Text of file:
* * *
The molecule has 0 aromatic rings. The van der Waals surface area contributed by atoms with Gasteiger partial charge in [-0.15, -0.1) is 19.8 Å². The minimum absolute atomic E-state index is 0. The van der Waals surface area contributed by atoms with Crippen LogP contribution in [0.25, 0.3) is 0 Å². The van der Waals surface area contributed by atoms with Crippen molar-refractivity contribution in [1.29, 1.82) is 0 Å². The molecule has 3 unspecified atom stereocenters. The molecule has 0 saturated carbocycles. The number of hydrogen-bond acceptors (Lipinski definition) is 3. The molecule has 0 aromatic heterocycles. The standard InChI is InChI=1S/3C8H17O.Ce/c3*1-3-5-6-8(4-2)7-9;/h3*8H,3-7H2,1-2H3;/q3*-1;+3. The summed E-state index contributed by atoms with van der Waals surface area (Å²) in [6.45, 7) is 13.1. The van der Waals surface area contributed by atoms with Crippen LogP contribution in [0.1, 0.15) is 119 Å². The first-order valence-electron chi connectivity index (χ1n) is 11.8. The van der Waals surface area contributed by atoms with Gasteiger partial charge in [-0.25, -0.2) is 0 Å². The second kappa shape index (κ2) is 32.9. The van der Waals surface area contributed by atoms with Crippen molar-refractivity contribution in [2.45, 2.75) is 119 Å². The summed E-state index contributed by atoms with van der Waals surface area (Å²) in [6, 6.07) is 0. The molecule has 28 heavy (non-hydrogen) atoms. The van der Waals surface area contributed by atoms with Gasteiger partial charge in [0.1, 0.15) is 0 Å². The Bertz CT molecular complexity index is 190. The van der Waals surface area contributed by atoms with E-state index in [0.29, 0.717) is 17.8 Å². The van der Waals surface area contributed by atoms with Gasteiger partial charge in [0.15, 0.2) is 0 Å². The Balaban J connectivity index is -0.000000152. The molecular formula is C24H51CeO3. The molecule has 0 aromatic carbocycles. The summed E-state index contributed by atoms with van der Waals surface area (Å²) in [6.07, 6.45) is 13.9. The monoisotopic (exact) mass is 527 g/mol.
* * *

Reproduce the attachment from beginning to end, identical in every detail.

The molecule has 0 aromatic rings. The van der Waals surface area contributed by atoms with Gasteiger partial charge in [-0.15, -0.1) is 19.8 Å². The minimum absolute atomic E-state index is 0. The van der Waals surface area contributed by atoms with Crippen LogP contribution in [0.25, 0.3) is 0 Å². The van der Waals surface area contributed by atoms with Crippen molar-refractivity contribution in [1.29, 1.82) is 0 Å². The molecule has 3 unspecified atom stereocenters. The molecule has 0 saturated carbocycles. The number of hydrogen-bond acceptors (Lipinski definition) is 3. The molecule has 0 aromatic heterocycles. The standard InChI is InChI=1S/3C8H17O.Ce/c3*1-3-5-6-8(4-2)7-9;/h3*8H,3-7H2,1-2H3;/q3*-1;+3. The summed E-state index contributed by atoms with van der Waals surface area (Å²) in [6.45, 7) is 13.1. The van der Waals surface area contributed by atoms with Crippen LogP contribution in [0.1, 0.15) is 119 Å². The first-order valence-electron chi connectivity index (χ1n) is 11.8. The van der Waals surface area contributed by atoms with Gasteiger partial charge in [-0.25, -0.2) is 0 Å². The second kappa shape index (κ2) is 32.9. The van der Waals surface area contributed by atoms with Crippen molar-refractivity contribution in [2.45, 2.75) is 119 Å². The summed E-state index contributed by atoms with van der Waals surface area (Å²) in [6, 6.07) is 0. The molecule has 28 heavy (non-hydrogen) atoms. The van der Waals surface area contributed by atoms with Gasteiger partial charge in [0.1, 0.15) is 0 Å². The Bertz CT molecular complexity index is 190. The van der Waals surface area contributed by atoms with E-state index in [0.29, 0.717) is 17.8 Å². The van der Waals surface area contributed by atoms with Gasteiger partial charge in [0.15, 0.2) is 0 Å². The Balaban J connectivity index is -0.000000152. The molecular formula is C24H51CeO3. The molecule has 0 aromatic carbocycles. The summed E-state index contributed by atoms with van der Waals surface area (Å²) in [6.07, 6.45) is 13.9. The monoisotopic (exact) mass is 527 g/mol.